Liberalising Temporary Movement of Natural Persons: An Agenda for the Development Round
25 Pages Posted: 20 Oct 2003
We discuss liberalising the temporary mobility of workers under Mode 4 of the GATS, particularly the movement of medium and low skilled service providers between developing and developed countries. Such mobility potentially offers huge returns: a flow equivalent to three per cent of developed countries' skilled and unskilled work forces would generate an estimated increase in world welfare of over US $150 billion, shared fairly equally between developing and developed countries. The larger part of this emanates from the less-skilled, essentially because losing higher-skilled workers cuts output in developing countries severely. The mass migration of less skilled workers raises fears in developed countries for cultural identity, problems of assimilation and the drain on the public purse. These fears are hardly relevant to temporary movement, however. The biggest economic concern from temporary mobility is its competitive challenge to local less skilled workers. But as populations age and the average levels of training and education rise, developed countries will face an increasing scarcity of less skilled labour. Temporary mobility thus actually offers a strong communality of interest between developing and developed countries.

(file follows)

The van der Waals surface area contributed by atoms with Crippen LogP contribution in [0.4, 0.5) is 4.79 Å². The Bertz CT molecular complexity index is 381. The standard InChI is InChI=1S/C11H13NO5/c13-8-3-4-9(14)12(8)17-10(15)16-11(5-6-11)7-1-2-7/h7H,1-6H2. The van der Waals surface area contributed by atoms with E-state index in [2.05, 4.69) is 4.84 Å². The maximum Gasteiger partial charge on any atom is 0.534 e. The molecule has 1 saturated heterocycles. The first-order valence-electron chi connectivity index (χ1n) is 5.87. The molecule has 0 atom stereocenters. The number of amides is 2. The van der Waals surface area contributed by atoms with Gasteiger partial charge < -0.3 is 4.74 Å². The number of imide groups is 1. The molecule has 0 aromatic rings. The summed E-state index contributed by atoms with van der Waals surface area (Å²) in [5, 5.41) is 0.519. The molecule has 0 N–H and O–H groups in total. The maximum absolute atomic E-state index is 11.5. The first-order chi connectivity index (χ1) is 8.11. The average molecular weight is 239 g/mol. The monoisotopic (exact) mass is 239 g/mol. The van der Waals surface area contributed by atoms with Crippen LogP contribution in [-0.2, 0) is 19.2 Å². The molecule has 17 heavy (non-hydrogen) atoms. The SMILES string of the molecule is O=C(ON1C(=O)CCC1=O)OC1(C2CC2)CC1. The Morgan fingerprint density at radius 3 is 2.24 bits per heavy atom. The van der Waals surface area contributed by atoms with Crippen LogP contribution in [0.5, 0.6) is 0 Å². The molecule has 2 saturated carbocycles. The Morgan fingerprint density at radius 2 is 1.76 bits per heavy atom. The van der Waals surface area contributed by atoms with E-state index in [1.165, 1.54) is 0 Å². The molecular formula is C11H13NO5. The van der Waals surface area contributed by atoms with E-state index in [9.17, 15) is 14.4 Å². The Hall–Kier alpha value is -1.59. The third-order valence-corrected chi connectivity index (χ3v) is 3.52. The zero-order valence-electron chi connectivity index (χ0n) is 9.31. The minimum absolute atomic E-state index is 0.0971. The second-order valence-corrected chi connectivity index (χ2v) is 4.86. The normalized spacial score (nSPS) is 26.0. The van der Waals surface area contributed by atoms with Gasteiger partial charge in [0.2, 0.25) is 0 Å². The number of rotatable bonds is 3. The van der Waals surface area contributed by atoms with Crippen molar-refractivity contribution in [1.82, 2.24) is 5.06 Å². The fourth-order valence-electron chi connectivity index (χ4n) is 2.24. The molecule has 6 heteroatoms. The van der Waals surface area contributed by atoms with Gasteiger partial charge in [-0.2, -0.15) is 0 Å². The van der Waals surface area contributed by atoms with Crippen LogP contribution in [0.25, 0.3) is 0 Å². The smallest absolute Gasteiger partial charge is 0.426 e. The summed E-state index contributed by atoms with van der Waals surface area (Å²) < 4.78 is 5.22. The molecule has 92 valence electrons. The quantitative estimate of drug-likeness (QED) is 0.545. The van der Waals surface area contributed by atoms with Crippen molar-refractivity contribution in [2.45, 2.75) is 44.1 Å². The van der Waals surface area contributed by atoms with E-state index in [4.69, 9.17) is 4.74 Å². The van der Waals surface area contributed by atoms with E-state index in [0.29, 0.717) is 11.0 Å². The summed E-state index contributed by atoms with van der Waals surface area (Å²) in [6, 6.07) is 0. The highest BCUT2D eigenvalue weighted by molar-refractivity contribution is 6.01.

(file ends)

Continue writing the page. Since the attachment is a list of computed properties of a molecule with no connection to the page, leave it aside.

The remainder of the paper looks at the GATS provisions on Mode 4 and the commitments that have been made under it. The paper reviews several official proposals for the Doha talks, including the very detailed one from India, and considers several countries' existing schemes for the temporary movement of foreign workers. Many countries have long had bilateral foreign worker programs, and some regional agreements provide for liberal and flexible movement. These show what is feasible and how concerns can be overcome. We caution that, to be useful, any WTO agreement must increase mobility, not just bureaucratise it.
The paper concludes with some modest and practical proposals. We suggest, inter alia, that licensing firms to arrange the movement of labour is the most promising short-term approach to increasing temporary mobility.
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